COVID-19 may also trouble digestive organs
The new virus SARS-CoV-2 (COVID-19) mainly attacks lining of the airways in the cells thus affecting the respiratory tract, with a spectrum of symptoms, from mild infections as fever and cough, to pneumonia and acute respiratory distress syndrome in the most severe cases. However, what is unnerving about the infection is that, its effects are not limited to the respiratory system only. Other organs such as the gastrointestinal (GI) tract and liver seem to be targeted by the virus as well. According to a report, the disease severity can cause haematological changes and even worsen the condition of patients with digestive system diseases. A variety of imaging scans performed on hospitalized COVID-19 patients showed bowel abnormalities, according to a study published online May 11 in Radiology. Many of the effects were severe and linked with clots and impairment of blood flow.
The study’s lead author Dr Rajesh Bhayana, who works in the department of radiology at Massachusetts General Hospital in Boston said some findings were typical of bowel ischemia, or dying bowel, and in those who had surgery we saw small vessel clots beside areas of dead bowel. Patients in the ICU can have bowel ischemia for other reasons, but we know COVID-19 can lead to clotting and small vessel injury, so bowel might also be affected by this. And, these findings are not really surprising. Our emerging understanding of COVID-19 has found the disease to have multisystem involvement including the nervous, cardiac, vascular (excess clotting) and finally the digestive systems, among others. It seems that this disease is intricate, in the sense that it can involve multiorgan systems, rather than being a disease of the respiratory system solely. In fact, a study published online May 13 in the journal Science Immunology has found evidence that SARS-CoV-2, the virus behind COVID-19, can infect the human digestive system. Researchers led by Siyuan Ding of Washington University School of Medicine in St. Louis, said their findings “highlight the intestine as a potential site of SARS-CoV-2 replication, which may contribute to local and systemic illness and overall disease progression”. That seems to be borne out by the Boston study. That research included 412 COVID-19 patients who were hospitalized between March 27 and April 10. They averaged 57 years of age, and 134 of them underwent abdominal imaging, including 137 radiographs, 44 ultrasounds, 42 CT scans, and one MRI. In about 50% of COVID-19 cases, the presence of SARS-CoV-2 in faecal samples and detection of SARS-CoV-2 in intestinal mucosa of infected patients suggest that enteric symptoms could be caused by invasion of ACE2 expressing enterocytes and the GI tract may be an alternative route of infection. In over half of the patients, faecal samples remained positive for SARS-CoV2 RNA for a mean of 11 days after clearance of respiratory tract samples. A recent study further confirmed that 8 of 10 infected children had persistently positive viral rectal swabs after nasopharyngeal testing was negative. Importantly, live SARS-CoV-2 was detected on electron microscopy in stool samples from two patients who did not have diarrhoea, highlighting the potential of faecal-oral transmission.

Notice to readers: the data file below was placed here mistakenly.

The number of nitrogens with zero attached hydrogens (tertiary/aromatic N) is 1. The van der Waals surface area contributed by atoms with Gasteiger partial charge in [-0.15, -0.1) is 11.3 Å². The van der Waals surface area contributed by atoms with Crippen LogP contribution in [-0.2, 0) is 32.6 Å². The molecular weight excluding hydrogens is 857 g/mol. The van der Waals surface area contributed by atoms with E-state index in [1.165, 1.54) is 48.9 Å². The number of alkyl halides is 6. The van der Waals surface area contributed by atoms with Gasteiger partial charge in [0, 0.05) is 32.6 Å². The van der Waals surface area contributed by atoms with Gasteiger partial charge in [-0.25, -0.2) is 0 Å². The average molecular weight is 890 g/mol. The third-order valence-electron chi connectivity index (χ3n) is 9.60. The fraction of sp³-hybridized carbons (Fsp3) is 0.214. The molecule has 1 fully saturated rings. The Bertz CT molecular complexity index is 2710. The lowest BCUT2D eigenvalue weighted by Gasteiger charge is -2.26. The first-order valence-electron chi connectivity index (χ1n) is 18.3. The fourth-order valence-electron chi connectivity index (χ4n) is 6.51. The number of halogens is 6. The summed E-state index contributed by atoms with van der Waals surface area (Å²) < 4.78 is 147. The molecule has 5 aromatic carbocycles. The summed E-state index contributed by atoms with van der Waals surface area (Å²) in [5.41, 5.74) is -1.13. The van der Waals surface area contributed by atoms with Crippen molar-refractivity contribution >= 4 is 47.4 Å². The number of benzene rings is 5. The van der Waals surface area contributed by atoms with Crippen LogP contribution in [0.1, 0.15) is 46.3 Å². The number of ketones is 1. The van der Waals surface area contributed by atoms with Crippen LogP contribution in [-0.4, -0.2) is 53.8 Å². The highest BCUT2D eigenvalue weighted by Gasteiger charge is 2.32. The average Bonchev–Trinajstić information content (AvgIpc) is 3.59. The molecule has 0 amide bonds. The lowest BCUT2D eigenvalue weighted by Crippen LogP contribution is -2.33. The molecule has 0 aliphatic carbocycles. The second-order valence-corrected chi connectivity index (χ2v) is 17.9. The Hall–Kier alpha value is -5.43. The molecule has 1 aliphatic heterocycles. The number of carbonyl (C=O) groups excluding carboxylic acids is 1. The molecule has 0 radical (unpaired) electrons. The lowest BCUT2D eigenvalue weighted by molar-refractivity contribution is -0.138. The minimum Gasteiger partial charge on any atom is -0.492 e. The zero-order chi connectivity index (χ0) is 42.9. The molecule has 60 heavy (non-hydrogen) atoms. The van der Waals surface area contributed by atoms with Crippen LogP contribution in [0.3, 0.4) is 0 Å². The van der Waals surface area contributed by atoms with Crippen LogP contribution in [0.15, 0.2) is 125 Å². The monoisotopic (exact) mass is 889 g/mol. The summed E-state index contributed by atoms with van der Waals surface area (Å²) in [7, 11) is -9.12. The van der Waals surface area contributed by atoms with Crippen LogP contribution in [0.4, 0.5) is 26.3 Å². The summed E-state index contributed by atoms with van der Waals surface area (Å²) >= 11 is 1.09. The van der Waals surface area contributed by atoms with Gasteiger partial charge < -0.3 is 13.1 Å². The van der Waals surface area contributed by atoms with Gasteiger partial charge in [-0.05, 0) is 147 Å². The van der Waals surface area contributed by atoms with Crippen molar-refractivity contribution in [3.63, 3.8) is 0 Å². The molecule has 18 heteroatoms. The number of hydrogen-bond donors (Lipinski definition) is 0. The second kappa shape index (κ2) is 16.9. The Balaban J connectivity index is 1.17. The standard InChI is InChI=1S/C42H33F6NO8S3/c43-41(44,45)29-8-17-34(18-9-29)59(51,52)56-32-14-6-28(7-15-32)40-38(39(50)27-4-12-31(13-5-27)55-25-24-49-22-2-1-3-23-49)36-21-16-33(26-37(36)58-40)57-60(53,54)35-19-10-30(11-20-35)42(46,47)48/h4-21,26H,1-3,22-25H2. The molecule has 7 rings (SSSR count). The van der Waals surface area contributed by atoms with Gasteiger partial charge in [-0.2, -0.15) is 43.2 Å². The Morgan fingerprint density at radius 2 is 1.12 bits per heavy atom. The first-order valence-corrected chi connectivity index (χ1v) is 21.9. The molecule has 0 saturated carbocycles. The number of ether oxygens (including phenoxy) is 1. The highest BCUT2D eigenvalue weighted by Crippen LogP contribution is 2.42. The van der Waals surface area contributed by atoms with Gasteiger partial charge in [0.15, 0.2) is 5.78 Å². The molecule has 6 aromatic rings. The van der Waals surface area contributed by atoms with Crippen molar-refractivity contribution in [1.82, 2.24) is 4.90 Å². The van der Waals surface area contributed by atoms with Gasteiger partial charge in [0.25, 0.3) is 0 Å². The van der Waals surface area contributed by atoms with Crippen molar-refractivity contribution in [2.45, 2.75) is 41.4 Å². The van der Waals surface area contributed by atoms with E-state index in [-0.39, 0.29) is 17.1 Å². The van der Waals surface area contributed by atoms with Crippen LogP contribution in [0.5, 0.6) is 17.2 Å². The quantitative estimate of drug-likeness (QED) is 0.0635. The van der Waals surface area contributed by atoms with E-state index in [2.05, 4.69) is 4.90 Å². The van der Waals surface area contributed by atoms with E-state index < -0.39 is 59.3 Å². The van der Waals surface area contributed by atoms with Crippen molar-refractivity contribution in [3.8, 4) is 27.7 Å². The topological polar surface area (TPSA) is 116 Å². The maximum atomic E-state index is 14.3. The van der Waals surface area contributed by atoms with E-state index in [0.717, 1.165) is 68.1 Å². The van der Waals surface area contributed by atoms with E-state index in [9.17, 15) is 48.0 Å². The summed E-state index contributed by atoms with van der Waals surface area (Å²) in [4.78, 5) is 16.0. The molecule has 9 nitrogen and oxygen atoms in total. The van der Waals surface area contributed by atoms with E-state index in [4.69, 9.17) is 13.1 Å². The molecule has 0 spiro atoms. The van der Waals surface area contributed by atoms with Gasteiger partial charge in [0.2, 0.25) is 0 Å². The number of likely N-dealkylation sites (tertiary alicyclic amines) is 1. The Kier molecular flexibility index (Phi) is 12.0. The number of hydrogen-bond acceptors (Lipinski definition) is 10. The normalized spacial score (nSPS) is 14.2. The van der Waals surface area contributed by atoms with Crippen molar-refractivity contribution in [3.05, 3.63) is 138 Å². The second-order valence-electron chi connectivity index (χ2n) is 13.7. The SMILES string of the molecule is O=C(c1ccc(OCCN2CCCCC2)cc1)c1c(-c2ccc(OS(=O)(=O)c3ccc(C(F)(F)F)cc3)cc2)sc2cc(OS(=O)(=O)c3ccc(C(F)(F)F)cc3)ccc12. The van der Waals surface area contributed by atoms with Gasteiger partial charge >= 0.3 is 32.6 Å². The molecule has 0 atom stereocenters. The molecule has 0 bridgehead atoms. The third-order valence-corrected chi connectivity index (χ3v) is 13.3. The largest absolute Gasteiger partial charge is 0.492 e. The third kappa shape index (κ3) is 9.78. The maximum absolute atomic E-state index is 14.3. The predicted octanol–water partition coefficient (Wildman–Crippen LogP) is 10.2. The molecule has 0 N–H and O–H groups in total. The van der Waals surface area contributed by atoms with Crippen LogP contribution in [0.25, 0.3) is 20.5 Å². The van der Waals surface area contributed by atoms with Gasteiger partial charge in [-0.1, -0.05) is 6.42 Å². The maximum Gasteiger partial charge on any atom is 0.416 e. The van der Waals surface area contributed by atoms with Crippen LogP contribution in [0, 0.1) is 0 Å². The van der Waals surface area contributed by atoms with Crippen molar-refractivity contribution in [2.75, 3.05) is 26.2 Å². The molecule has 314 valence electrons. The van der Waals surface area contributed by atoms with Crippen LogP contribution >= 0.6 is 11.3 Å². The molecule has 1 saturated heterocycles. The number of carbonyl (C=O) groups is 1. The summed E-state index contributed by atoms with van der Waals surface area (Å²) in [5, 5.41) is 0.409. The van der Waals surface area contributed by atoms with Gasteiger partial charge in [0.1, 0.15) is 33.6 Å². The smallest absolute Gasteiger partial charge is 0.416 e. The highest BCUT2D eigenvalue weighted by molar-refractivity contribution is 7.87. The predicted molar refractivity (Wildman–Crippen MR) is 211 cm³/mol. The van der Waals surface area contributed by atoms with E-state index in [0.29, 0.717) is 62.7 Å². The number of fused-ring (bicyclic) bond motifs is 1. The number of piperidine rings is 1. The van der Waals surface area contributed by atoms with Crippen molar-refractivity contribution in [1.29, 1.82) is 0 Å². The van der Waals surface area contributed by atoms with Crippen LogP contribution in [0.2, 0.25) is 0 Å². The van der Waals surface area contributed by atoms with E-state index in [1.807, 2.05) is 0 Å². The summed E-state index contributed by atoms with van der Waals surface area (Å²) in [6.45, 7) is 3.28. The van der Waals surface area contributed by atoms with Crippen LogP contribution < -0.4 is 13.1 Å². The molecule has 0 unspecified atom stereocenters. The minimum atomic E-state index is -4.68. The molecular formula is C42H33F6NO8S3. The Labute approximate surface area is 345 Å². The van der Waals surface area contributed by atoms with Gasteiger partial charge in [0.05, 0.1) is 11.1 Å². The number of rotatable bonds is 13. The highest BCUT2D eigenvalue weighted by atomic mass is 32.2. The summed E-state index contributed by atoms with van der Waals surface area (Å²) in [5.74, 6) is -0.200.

According to a study from Wuhan, 16 percent of patients presented with gastrointestinal symptoms reported:
- Loss of appetite is the most common symptom. Nausea and vomiting, Diarrhoea, abdominal pain are the other GI symptoms.